General Motors is hiring thousands as it pushes to bring more than 20 new electric vehicles to U.S. roads by 2023.
The automaker will hire 3,000 engineers, designers and technology specialists between now and the end of the first quarter, and most of those people can work remotely, opening up the talent pool across the nation.
“We have a lot of flexibility on where we can draw talent from,” said Ken Morris, GM’s vice president of autonomous and electric vehicle programs. “We’re going to look for the best talent we can get and work around whatever situations there are to get that talent.”
GM has said it envisions a future of zero emissions, zero crashes and zero congestion, which it will achieve through electric and autonomous vehicles. To that end, GM considers 18 months the timeline to develop each electric vehicle, meaning to go that fast simultaneously will require more people.
“We’re moving as fast as we can in developing vehicles virtually. You can see how fast we’re bringing the Hummer EV to market,” Morris said, referring to the GMC Hummer electric pickup due out at the end of next year.
GM expects a shift in demand for electric vehicles in the near future and wants to be a leader.
“We’re anticipating there is going to be an inflection point and we want to be ready because it’s a very competitive market,” Morris said. “If we miss that opportunity, it’s tough to catch up.”
For the first time ever, GM will be offering more remote jobs in this wave of hiring, Morris said.
He said recent innovations in virtual development technology made by GM’s engineering team have allowed GM to speed up the product timelines of upcoming EVs while keeping costs low and working remotely.
GM white-collar workers have been working remotely since March 13 because of the coronavirus pandemic and Morris said it has been effective.
“That opens up the hiring possibilities for people intrigued with General Motors because they believe in zero emissions, zero congestion and zero crashes,” Morris said. “They can hire-in while living in Florida if they want to, and stay there. We can get the best people and they can live where they want to live.”
The job openings are for electrical system engineers; infotainment software engineers; developers for Java, Android, iOS and other platforms; controls engineers, and other jobs helping build on GM’s current software foundation.
Morris said most of the hiring will be in production development and software engineering, “but it’s an enterprise-wide approach so there will be people in IT and design and areas to help us integrate the customer experience as well.”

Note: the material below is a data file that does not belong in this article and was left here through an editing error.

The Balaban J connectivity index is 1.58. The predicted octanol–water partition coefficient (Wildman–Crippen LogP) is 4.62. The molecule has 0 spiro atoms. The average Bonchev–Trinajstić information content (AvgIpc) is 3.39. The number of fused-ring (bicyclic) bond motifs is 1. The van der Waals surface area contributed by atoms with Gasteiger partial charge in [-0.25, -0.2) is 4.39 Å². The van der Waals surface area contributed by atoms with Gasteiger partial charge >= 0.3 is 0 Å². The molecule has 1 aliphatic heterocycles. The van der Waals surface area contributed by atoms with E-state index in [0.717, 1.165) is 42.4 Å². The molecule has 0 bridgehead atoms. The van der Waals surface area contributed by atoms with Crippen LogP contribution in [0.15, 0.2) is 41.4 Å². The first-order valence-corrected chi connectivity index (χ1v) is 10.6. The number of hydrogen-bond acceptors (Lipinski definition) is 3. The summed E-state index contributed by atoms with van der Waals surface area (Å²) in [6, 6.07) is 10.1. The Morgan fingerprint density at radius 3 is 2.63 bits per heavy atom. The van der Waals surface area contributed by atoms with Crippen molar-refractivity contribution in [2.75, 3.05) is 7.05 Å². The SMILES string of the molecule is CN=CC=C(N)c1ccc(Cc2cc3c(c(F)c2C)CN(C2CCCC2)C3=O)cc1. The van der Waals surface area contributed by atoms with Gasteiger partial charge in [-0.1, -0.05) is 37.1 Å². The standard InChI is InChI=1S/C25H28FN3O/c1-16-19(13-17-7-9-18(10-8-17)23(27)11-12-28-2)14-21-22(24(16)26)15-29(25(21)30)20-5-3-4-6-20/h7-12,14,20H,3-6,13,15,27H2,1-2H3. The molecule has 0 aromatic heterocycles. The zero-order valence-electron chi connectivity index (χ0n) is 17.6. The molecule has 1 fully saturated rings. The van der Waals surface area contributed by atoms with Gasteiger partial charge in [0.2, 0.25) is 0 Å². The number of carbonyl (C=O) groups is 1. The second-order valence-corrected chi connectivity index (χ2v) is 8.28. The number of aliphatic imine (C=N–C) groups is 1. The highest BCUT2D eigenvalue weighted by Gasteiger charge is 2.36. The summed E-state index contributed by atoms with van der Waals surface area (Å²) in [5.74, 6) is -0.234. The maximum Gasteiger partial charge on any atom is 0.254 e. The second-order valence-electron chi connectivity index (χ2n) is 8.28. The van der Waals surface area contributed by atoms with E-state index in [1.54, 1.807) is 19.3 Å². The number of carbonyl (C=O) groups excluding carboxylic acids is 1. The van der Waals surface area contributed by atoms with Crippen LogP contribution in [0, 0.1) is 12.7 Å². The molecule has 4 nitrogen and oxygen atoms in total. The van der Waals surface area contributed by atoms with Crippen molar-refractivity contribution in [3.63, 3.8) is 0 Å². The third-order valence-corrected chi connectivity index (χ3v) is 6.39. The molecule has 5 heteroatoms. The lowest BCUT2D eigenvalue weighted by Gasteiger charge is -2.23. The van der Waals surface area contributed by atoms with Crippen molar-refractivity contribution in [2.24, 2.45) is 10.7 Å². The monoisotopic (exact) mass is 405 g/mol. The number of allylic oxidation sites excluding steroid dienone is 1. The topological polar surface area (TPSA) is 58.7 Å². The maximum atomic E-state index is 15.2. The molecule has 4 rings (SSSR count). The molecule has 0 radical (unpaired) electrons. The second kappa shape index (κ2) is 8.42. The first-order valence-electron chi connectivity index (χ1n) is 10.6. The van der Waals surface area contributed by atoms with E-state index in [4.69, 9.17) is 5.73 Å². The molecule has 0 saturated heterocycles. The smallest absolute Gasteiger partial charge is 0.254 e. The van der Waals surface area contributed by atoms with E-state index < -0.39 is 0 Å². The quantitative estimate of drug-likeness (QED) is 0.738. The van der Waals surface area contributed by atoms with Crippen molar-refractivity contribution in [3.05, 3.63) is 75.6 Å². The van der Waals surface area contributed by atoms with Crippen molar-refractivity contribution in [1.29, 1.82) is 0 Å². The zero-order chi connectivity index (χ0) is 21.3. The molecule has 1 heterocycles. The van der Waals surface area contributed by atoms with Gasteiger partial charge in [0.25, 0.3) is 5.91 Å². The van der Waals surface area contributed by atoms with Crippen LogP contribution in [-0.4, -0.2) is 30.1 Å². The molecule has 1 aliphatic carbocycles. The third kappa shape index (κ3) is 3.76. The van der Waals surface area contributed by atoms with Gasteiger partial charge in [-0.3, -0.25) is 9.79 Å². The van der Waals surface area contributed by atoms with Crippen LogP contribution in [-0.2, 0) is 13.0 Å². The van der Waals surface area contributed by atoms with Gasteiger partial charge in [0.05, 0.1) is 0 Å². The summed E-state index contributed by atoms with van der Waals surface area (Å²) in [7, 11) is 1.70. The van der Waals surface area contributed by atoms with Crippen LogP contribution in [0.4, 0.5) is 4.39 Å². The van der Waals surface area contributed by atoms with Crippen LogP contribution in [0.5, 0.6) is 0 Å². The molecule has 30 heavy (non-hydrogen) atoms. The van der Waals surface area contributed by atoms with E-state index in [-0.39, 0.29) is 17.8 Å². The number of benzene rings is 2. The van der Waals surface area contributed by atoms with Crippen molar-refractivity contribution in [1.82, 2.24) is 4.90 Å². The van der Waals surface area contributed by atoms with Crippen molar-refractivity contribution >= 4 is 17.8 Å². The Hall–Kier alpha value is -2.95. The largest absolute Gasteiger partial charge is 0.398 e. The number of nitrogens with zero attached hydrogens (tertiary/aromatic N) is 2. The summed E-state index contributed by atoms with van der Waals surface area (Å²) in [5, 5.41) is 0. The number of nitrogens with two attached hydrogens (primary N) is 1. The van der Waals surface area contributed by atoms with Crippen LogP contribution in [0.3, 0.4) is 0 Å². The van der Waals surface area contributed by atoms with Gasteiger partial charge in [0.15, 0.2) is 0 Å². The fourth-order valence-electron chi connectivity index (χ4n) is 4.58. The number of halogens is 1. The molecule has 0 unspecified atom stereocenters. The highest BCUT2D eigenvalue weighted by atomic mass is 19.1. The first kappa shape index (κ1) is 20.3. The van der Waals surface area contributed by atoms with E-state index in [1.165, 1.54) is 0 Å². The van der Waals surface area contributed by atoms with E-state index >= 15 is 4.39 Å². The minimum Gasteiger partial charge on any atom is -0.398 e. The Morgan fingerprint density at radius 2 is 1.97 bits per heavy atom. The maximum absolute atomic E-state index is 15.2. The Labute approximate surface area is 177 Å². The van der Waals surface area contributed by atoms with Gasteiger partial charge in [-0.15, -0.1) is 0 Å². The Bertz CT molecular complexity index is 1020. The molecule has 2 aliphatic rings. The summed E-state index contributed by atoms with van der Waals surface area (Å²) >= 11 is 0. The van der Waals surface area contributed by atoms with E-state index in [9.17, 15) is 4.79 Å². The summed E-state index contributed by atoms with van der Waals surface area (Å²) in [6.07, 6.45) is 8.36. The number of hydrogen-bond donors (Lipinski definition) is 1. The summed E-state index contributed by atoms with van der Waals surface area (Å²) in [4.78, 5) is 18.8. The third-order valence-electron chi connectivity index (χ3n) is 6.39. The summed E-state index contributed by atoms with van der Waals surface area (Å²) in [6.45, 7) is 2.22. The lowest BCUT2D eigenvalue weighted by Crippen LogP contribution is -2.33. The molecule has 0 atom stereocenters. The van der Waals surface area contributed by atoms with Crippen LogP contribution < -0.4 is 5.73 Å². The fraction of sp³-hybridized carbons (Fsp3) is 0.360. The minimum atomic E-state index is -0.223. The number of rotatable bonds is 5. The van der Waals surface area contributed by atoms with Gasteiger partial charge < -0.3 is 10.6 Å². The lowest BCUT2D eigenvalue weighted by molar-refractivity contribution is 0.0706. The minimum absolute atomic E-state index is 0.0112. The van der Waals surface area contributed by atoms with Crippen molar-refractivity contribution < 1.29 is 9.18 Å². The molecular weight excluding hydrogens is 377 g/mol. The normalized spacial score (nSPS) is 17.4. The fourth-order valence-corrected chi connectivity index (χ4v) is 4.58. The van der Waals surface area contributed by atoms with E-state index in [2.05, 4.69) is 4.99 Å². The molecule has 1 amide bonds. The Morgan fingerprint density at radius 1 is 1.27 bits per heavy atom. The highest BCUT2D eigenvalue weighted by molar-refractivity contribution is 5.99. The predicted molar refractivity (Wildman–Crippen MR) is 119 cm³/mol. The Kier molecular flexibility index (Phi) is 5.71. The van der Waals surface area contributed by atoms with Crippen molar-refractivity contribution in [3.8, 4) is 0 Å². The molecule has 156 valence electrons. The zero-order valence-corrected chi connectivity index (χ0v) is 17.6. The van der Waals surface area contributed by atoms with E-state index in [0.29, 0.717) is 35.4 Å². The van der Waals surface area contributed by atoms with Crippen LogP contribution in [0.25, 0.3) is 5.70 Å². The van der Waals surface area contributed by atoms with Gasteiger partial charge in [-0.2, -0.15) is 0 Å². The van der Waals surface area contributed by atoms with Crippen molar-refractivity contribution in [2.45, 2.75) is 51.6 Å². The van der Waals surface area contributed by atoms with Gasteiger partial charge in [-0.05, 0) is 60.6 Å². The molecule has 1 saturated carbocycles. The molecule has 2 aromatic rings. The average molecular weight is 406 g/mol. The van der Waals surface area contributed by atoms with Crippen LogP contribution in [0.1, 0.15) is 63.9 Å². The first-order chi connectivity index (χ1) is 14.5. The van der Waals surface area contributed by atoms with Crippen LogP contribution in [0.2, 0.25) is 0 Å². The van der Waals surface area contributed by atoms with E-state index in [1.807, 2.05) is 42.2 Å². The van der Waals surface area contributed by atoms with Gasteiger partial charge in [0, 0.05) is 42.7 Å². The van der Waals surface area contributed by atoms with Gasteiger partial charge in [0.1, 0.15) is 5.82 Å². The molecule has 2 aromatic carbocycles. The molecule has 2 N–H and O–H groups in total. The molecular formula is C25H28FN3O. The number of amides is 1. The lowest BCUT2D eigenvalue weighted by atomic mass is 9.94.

‘Eager to tell you more’
Last week, during GM’s earnings call, CEO Mary Barra told analysts the automaker was starting to hire 1,100 workers at Ultium Cells LLC, a battery assembly plant that GM is building in Ohio as part of its joint-venture with LG Chem. GM will start battery cell production there during the first quarter, but Morris declined to say which EVs will initially get the battery cells made there. These jobs are not included in the 3,000 announced Monday.
GM also said it will start calling back workers to Factory ZERO in Detroit and Hamtramck starting early next year as it converts the facility to build EVs.
Barra said GM will be bringing EVs to market faster than it had initially anticipated, crediting its strategic partnerships and investments in technology for fast-tracking product development.
GM has shown two of its future EVs: the Cadillac Lyriq SUV, to be built in Spring Hill, Tennessee, and due to market in 2022, and the GMC Hummer EV pickup, hitting the market late next year. It will be assembled at Factory ZERO.
The 2022 Chevrolet Bolt EUV, a slightly larger version of the current Bolt, will feature GM’s hands-free Super Cruise technology and will be made at Orion Assembly in Lake Orion.
“We’ll share more details about the all new Chevy Bolt EUV and the refreshed Bolt early next year,” Morris said.
Barra will speak at Barclays 2020 Global Automotive Conference on Nov. 19 and at that time she is expected to outline more details about GM’s EV strategy and future products.
“One of the many great things about our Ultium batteries is they can be arranged in multiple ways … to support front-wheel, all-wheel and performance,” Morris said. “They are interchangeable across our entire lineup, so just think of the possibilities and we’re eager to tell you more during next week’s Barclay’s conference.”
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